#1: Friday Letters
I stole this entirely from a middle school teacher (now assistant principal) in my district, Scott. Every Friday, my kids have the choice to either do the warm-up on the board or write me a "Friday Letter" (a letter to me from them about anything they want to talk about). In the beginning of the year, I remind them of this choice often. When they enter the classroom, the board might look something like this:
At first, this is a pretty novel concept for most of the kids. Plus, they get to get out of the warm-up, so most everyone writes a letter. As the year progresses, I remind them less and less (and consequently fewer kids write). However, I keep some promises:
- The mailbox will always be in the back of the room for you to put letters in.
- I will check the mailbox every Friday.
- I will personally respond to every letter I receive.
Yes, #3 can be daunting at times. At first, I got a lot of letters that were mostly just, "Hey Mrs. P! Hope to see you at the football game tonight!" or "What's your favorite Harry Potter book?" And I had promised to respond to every letter, so I did. But, as the year progressed, I received fewer of those kinds, and I mostly only got letters from kids who really enjoyed communicating through writing. I would have kids write their letters at home on Thursday night so that they could put them in the mailbox on Friday (several letters were a full page, front-and-back).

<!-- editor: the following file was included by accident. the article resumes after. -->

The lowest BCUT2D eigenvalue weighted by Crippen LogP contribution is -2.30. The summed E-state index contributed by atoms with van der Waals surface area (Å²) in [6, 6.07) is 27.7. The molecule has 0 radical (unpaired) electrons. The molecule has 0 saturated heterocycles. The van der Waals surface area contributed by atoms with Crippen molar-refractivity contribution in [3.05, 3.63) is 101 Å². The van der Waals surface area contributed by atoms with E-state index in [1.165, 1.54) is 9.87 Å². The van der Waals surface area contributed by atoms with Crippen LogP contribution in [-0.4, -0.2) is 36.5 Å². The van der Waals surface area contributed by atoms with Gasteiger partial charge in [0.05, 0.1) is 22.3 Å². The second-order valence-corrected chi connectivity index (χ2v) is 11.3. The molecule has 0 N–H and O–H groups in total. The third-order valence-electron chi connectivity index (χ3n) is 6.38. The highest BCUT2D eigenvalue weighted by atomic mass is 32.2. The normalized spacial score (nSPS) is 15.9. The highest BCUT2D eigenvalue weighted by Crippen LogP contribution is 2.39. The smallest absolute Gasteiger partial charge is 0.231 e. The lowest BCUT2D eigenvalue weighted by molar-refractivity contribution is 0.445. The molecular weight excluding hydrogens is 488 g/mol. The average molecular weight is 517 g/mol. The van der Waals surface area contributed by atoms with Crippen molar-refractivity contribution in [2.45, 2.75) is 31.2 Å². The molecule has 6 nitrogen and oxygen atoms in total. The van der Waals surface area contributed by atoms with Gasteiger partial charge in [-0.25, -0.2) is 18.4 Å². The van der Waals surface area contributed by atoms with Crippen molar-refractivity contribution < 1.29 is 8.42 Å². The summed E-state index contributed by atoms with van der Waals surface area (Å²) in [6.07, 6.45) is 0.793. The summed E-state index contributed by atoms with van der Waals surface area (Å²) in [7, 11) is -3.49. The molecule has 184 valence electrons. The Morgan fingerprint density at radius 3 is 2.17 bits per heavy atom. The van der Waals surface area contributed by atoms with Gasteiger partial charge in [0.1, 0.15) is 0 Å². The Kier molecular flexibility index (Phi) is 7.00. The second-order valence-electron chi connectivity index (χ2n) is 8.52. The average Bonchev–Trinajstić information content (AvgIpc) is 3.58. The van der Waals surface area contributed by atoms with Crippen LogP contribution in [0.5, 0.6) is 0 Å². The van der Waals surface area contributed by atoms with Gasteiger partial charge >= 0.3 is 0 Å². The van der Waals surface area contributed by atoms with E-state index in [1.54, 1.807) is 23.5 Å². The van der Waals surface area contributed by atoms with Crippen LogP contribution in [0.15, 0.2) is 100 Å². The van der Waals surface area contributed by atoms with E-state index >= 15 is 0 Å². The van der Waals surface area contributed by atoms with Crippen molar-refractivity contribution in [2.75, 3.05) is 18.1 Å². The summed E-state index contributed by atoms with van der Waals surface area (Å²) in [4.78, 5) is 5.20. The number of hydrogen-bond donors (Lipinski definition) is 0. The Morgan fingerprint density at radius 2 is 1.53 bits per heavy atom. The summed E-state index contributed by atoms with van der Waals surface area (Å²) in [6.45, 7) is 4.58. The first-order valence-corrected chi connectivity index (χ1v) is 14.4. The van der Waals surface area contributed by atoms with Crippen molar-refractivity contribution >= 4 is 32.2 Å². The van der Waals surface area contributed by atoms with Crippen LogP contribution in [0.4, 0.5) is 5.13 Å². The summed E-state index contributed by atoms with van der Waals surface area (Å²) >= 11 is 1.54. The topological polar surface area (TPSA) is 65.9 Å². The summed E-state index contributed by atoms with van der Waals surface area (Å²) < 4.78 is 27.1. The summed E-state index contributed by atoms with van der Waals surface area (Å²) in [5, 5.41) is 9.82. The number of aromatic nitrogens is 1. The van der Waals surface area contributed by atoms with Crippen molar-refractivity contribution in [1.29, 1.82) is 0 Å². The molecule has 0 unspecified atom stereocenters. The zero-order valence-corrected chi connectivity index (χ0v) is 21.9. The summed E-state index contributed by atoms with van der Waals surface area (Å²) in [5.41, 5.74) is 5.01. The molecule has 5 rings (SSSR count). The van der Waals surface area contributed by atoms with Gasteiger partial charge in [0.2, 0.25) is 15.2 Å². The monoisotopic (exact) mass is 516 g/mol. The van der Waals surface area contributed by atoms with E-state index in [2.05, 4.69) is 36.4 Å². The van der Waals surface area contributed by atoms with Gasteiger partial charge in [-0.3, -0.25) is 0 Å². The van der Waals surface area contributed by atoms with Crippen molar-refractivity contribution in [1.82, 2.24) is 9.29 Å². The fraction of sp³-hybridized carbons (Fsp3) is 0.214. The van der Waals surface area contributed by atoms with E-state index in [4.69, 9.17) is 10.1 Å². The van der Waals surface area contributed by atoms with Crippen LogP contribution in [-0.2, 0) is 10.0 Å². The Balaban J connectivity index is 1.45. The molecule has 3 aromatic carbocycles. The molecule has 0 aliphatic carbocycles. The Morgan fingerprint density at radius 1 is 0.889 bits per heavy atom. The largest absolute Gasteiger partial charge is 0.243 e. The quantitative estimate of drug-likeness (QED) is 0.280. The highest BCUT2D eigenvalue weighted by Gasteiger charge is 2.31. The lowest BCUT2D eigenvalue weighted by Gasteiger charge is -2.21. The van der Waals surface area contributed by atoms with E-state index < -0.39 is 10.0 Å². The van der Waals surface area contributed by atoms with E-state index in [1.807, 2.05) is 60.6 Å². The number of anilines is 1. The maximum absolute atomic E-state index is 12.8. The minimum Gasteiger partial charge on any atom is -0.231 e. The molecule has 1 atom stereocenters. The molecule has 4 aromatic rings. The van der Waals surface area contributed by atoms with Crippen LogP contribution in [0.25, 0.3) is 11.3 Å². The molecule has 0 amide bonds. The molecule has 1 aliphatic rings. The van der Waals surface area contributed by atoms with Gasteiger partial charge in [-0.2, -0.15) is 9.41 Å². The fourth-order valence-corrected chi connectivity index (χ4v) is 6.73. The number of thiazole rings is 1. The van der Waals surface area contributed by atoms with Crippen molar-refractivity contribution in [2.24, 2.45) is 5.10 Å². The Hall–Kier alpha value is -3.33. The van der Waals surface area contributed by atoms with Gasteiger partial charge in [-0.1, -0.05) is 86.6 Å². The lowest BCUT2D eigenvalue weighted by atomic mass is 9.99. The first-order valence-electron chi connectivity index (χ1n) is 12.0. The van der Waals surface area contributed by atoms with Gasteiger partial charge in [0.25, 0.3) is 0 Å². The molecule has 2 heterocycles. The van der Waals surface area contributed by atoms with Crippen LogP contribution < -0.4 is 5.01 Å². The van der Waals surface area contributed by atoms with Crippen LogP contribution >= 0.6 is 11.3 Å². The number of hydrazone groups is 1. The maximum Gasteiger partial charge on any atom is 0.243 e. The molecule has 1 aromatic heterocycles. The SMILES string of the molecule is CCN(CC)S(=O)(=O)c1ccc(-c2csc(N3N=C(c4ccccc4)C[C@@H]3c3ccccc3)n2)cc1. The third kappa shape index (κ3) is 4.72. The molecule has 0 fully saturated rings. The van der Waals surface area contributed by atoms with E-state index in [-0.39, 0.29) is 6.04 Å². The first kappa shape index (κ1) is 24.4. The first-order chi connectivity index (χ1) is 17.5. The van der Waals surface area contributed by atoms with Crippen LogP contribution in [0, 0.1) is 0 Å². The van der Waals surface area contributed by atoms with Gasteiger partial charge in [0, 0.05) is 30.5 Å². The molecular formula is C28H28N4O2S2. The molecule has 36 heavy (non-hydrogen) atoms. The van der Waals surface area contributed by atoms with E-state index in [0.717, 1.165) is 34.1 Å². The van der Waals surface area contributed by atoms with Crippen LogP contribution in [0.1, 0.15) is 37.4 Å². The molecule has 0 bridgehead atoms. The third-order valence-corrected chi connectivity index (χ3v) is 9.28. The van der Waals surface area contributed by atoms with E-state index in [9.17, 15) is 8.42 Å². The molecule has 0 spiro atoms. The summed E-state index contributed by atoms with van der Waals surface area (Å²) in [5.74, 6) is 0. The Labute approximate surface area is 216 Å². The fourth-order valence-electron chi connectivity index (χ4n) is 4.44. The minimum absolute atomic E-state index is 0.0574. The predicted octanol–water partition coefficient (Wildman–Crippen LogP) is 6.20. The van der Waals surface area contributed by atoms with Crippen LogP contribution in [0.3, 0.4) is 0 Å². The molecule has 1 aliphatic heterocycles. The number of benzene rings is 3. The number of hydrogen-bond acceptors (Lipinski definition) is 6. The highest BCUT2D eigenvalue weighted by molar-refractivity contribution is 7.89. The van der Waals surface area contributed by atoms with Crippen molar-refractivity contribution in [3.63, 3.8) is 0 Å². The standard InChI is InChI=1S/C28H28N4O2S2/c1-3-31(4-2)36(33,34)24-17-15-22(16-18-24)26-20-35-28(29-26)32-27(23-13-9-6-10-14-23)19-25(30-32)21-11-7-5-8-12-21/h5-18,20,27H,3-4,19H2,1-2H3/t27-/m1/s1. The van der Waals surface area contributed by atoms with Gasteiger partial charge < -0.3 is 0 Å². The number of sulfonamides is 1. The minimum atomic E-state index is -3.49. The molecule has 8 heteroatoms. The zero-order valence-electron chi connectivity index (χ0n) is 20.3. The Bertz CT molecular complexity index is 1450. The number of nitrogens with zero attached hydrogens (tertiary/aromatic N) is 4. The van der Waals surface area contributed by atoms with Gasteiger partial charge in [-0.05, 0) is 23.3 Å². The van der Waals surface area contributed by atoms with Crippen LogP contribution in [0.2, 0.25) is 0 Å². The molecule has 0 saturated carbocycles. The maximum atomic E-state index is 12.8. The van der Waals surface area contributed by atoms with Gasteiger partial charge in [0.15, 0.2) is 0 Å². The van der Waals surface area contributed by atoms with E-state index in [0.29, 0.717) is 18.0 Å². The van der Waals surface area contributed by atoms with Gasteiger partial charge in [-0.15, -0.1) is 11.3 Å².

I got funny letters and heart-breaking letters. Sincere letters and goofy letters. But each letter gave me insight into a kid; insight that I wouldn't have gotten any other way. I kept each letter in a big, green binder that I'll add to this year.
I found that my quietest (usually very successful) kids would have the most to say. When I would check in with them in class and ask how things were going, they'd reply with a quick "Oh, I'm fine! No questions yet!" But then I would get these novels from them in their Friday Letters. It was a way for me to connect with kids that I really don't think I would have connected with otherwise, or--at least--not on that level.
Some people asked me how I would respond to the letters. You know those yellow legal pads of paper? You can buy them in a smaller size (5"x8"), and that's what I used to write return letters. I tried to fill at least the front side half-way. Sometimes, though, I would fill both front and back fully...depending on how much the student had to say and how much I had to say in return.
#2: Mathematician Spotlight
I made a new sign for this year (above). Feel free to print and use it if you'd like (click here to download).